Choosing and Refining Topics

Deciding When a Topic is Too Broad

Kate Kiefer, English Professor
If a writer doesn't present details quickly enough, then the topic is usually too broad. If the reader can expect the paper to go in one direction, but it goes in another, the topic is usually too broad or not stated precisely enough. If I can ask six million questions about whether the writer will include this or that point, the topic is too broad. If I do a library search and turn up 200 listings (or an Internet search and discover 1,000 hits), the topic is too broad.

A topic is too broad to be workable when you find that you have too many different (but oftentimes remotely related) ideas about that topic. While you want to start the writing process with as many ideas as possible, you will want to narrow your focus at some point so that you aren't attempting to do too much in one essay.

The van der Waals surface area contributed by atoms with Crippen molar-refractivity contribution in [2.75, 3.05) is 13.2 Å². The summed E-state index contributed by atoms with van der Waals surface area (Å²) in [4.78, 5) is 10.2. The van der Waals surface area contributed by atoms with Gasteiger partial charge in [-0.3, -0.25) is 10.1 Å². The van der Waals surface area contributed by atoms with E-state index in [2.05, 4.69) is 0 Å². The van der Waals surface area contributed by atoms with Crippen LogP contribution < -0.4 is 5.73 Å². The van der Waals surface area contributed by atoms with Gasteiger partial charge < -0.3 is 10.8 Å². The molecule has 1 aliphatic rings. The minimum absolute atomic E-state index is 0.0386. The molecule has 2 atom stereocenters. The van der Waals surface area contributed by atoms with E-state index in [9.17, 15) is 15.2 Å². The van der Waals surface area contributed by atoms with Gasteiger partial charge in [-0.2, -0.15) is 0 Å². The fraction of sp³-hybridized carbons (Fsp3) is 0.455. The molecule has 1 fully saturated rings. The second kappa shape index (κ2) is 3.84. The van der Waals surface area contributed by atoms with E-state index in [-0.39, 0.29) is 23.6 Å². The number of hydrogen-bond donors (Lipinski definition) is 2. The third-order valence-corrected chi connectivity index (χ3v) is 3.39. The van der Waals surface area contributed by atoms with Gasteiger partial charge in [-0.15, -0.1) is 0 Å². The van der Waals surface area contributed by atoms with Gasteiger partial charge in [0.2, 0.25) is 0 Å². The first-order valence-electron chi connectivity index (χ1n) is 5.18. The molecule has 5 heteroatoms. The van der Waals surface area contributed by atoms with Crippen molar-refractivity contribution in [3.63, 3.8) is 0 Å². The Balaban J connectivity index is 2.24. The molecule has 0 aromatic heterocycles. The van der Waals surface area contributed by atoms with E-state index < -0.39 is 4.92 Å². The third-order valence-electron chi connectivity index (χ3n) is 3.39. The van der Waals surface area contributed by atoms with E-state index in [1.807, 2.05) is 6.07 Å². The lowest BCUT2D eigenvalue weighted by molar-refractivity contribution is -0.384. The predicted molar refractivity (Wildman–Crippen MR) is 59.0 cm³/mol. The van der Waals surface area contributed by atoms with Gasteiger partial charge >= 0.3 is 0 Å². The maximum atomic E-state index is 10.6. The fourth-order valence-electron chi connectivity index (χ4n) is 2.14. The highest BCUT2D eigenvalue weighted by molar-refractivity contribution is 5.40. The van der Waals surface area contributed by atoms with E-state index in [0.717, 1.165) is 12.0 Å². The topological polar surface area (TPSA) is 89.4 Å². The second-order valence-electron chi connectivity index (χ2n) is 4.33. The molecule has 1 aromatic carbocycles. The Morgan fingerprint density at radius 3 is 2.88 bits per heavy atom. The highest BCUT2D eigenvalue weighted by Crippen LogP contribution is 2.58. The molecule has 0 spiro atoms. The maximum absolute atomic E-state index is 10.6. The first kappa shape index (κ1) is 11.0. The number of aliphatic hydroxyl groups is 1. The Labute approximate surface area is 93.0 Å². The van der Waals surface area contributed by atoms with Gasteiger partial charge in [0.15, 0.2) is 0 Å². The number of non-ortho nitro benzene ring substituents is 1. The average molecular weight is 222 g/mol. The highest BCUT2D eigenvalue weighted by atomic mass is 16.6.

Where essays requiring research are concerned, your topic is too broad if you are able to find thousands of sources when conducting a simple library or Internet search. For example, conducting a search on "foreign languages in Oregon" will provide you with policies, foreign language departments, and cultural issues (just to name a few). When this happens, you can try various narrowing strategies to determine what most interests you about your topic area and what relates to your own life most readily. For instance, if you plan to study abroad, focusing on the language you'll be speaking might be a way to narrow the scope of your original topic, "foreign languages in Oregon."

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